Purple Hibiscus
by Adichie, Chimamanda Ngozi






"One of the most vital and original novelists of her generation." -Larissa MacFarquhar, The New Yorker

From the bestselling author of Americanah and We Should All Be Feminists


Fifteen-year-old Kambili and her older brother Jaja lead a privileged life in Enugu, Nigeria. They live in a beautiful house, with a caring family, and attend an exclusive missionary school. They're completely shielded from the troubles of the world. Yet, as Kambili reveals in her tender-voiced account, things are less perfect than they appear. Although her Papa is generous and well respected, he is fanatically religious and tyrannical at home-a home that is silent and suffocating.

As the country begins to fall apart under a military coup, Kambili and Jaja are sent to their aunt, a university professor outside the city, where they discover a life beyond the confines of their father's authority. Books cram the shelves, curry and nutmeg permeate the air, and their cousins' laughter rings throughout the house. When they return home, tensions within the family escalate, and Kambili must find the strength to keep her loved ones together.

Purple Hibiscus is an exquisite novel about the emotional turmoil of adolescence, the powerful bonds of family, and the bright promise of freedom.





Chimamanda Ngozi Adichie grew up in Nigeria. Her work has been translated into thirty languages and has appeared in various publications, including The O. Henry Prize Stories 2003, the New Yorker, Granta, the Financial Times, and Zoetrope. Purple Hibiscus, her first novel, won the Commonwealth Writers' Prize and the Hurston/Wright Legacy Award. Her novel Half of a Yellow Sun won the Orange Broadband Prize and was a New York Times Notable Book and a People Best Book of the Year; her novel Americanah won the National Book Critics Circle Award. Her story collection, The Thing Around Your Neck, was the winner of the 2010 Dayton Literary Peace Prize. A recipient of a 2008 MacArthur Foundation Fellowship, she divides her time between the United States and Nigeria.





Fifteen-year-old Kambili and her older brother, Jaja, live a regal life in impoverished Nigeria. Their father is a very powerful man who owns many factories, lavishes money on his church and the local schools, and publishes a newspaper that is outspokenly critical of the country's repressive regime. But their marble palace often feels like a prison because the children are terrified of their father's temper; at home, he is a religious tyrant who exerts a fanatical control over their schedules and often beats their mother. They are overjoyed when their father unexpectedly allows them to visit his sister, Ifeoma, whose three children are quick to laugh, engage in vehement discussions, and pitch in to help the family cope with food and petrol shortages. Kambili, who is almost rendered mute in the presence of her boisterous cousins, slowly starts to open up. This impressive first novel is redolent in its depiction of the Nigerian countryside and generates a palpable narrative tension over what's to become of Kambili and Jaja's newfound sense of freedom. ((Reviewed September 15, 2003)) Copyright 2003 Booklist Reviews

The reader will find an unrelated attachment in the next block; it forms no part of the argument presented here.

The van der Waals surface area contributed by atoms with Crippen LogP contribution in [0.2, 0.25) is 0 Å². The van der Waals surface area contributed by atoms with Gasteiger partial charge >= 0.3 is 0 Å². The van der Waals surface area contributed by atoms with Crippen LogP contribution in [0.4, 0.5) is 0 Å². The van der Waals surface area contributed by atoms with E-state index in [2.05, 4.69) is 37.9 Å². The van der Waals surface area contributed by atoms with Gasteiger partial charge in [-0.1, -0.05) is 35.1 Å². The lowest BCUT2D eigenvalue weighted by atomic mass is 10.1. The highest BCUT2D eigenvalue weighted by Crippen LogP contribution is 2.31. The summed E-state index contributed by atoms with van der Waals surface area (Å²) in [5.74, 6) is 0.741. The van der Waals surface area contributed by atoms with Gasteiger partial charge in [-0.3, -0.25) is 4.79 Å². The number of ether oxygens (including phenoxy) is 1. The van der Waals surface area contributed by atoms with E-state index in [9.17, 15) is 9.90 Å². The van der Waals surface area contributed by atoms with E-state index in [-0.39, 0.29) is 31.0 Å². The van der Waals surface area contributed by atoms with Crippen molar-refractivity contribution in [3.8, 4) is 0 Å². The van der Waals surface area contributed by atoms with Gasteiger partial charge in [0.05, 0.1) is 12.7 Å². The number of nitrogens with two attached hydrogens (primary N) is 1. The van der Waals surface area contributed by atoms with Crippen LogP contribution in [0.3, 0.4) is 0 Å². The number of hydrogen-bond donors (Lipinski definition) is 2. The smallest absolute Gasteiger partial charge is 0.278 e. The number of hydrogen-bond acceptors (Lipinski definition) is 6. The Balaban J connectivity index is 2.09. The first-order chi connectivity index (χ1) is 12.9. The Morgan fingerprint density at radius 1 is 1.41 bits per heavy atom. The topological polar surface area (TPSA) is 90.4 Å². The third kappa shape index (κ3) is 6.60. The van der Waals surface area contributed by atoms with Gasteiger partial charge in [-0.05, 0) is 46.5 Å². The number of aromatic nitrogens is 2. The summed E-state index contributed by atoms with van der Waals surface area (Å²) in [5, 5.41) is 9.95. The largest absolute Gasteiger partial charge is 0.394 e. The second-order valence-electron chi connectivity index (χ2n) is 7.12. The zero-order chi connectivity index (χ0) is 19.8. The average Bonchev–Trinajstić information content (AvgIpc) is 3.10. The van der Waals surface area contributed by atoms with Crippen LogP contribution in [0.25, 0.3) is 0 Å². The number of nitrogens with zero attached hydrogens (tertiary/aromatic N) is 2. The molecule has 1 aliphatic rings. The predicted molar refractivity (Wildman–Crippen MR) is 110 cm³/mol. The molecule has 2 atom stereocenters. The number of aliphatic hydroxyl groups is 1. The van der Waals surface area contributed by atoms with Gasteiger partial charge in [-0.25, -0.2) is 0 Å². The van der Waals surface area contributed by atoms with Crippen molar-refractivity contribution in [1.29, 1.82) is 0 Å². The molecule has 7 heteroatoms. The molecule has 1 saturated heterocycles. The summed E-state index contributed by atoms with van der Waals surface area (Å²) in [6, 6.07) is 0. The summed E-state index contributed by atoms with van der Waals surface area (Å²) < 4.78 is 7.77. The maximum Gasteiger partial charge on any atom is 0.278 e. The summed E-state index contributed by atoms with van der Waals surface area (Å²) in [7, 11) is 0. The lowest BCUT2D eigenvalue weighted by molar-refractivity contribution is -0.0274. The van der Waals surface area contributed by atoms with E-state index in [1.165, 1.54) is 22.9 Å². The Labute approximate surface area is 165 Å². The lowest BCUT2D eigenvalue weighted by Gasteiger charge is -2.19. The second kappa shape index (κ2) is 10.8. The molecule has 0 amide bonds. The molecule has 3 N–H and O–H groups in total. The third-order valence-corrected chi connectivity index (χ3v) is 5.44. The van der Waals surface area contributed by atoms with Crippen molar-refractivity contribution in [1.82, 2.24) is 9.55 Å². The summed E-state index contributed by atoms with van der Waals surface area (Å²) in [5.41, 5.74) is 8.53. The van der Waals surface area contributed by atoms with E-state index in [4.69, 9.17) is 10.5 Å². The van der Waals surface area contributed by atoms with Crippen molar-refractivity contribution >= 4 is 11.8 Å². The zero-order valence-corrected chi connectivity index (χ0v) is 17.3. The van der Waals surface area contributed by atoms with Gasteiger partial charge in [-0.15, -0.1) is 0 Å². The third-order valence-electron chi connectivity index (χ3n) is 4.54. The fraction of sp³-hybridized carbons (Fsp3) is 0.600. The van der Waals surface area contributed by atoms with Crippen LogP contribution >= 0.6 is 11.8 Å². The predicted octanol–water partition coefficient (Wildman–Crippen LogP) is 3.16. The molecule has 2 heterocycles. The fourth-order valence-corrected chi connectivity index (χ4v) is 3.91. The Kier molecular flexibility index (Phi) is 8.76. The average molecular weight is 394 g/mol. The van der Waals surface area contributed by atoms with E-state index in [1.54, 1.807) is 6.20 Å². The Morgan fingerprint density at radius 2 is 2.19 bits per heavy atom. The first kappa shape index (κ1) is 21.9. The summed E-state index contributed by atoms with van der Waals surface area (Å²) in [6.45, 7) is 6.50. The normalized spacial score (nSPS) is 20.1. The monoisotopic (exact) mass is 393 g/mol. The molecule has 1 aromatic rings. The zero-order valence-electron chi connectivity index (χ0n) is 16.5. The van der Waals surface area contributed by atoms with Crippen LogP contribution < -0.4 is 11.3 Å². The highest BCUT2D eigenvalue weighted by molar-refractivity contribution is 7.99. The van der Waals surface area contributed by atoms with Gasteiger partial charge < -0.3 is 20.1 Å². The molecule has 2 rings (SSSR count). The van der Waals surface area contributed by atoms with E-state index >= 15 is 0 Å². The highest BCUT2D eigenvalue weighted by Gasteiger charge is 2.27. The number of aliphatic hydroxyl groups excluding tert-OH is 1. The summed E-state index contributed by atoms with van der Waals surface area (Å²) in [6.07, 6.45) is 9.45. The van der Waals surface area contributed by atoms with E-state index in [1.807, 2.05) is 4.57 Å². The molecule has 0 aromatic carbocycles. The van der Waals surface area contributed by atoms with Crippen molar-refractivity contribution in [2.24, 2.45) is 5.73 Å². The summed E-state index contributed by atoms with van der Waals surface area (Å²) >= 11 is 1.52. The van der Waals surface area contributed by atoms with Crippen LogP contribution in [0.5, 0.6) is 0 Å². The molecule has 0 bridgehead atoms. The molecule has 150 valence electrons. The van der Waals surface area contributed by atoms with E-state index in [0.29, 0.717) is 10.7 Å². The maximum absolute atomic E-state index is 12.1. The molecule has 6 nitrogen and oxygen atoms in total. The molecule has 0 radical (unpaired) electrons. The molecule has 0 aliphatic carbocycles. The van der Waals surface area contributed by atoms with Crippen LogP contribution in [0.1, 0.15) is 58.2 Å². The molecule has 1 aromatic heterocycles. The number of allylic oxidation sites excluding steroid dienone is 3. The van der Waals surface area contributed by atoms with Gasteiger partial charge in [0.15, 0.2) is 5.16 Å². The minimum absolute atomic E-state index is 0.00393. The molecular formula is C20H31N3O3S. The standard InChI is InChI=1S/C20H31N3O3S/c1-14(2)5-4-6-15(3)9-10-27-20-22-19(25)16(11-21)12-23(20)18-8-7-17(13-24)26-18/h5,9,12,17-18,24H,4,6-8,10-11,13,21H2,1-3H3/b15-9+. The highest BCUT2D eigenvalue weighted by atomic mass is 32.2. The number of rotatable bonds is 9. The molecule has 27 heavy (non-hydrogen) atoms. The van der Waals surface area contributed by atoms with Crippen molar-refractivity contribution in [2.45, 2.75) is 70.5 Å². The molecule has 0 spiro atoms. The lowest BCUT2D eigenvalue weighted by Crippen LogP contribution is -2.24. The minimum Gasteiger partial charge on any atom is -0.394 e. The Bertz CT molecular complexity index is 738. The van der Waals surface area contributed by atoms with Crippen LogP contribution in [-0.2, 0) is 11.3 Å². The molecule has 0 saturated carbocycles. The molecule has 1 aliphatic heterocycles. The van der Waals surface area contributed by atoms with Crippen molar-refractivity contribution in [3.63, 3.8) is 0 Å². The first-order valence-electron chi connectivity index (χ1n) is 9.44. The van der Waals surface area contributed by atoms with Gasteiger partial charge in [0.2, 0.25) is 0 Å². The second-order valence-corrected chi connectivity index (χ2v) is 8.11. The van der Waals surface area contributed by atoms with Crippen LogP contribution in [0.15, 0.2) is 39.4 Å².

Earnest debut about a 15-year-old girl's struggle to blossom under the tyranny of her father's-and country's-strong arm.Kambili and her older brother Jaja live a luxurious life in Nigeria as the only children of a powerful man. Their father virtually supports his home village, owns factories, and, most importantly, owns the newspaper that champions free speech and the rights of the people at a time when silence is far safer. Papa is a hero. But at home in their quiet marble palace, Kambili and Jaja live in fear of regular beatings: "lessons" on how to become more pious Catholics. Mama's miscarriages are the result of these, and Jaja has a deformed finger. The three are forever in danger of breaking the rules but are never quite sure what the rules are. Papa begrudgingly allows Kambili and her brother to visit his sister Ifeoma, and the trip, the first time away from their parents, is a revelation to the siblings. Widowed Auntie Ifeoma is a university professor and mother of her own three markedly different children. Though poor, Auntie Ifeoma's house is filled with laughter, discussion, opinions and freedom, so different from the tightly regimented schedule Kambili and Jaja are used to that at first Kambili barely opens her mouth. Slowly (and with the help of young Father Amadi, whom she develops a crush on), Kambili begins to enjoy life a little. Alongside Kambili's narrative is a portrayal of the sad state of contemporary African politics-the poverty-inducing corruption, rioting, and uncertainty of basic needs. Like many first-novelists, Adichie tries for too much; her portrayal of Kambili's home life is striking but provides far too incomplete a depiction of Papa. Her portrait of Nigeria is fascinating but fragmented. Auntie Ifeoma and the cousins are likable enough but not memorable.Nonetheless, with Kambili the author has created a compelling narrative-and a surprising punch at end. A young African voice welcome to American shores.Author tour. Agent: Djana Pearson Morris/Pearson Morris & Belt Literary Management Copyright Kirkus 2003 Kirkus/BPI Communications.All rights reserved.






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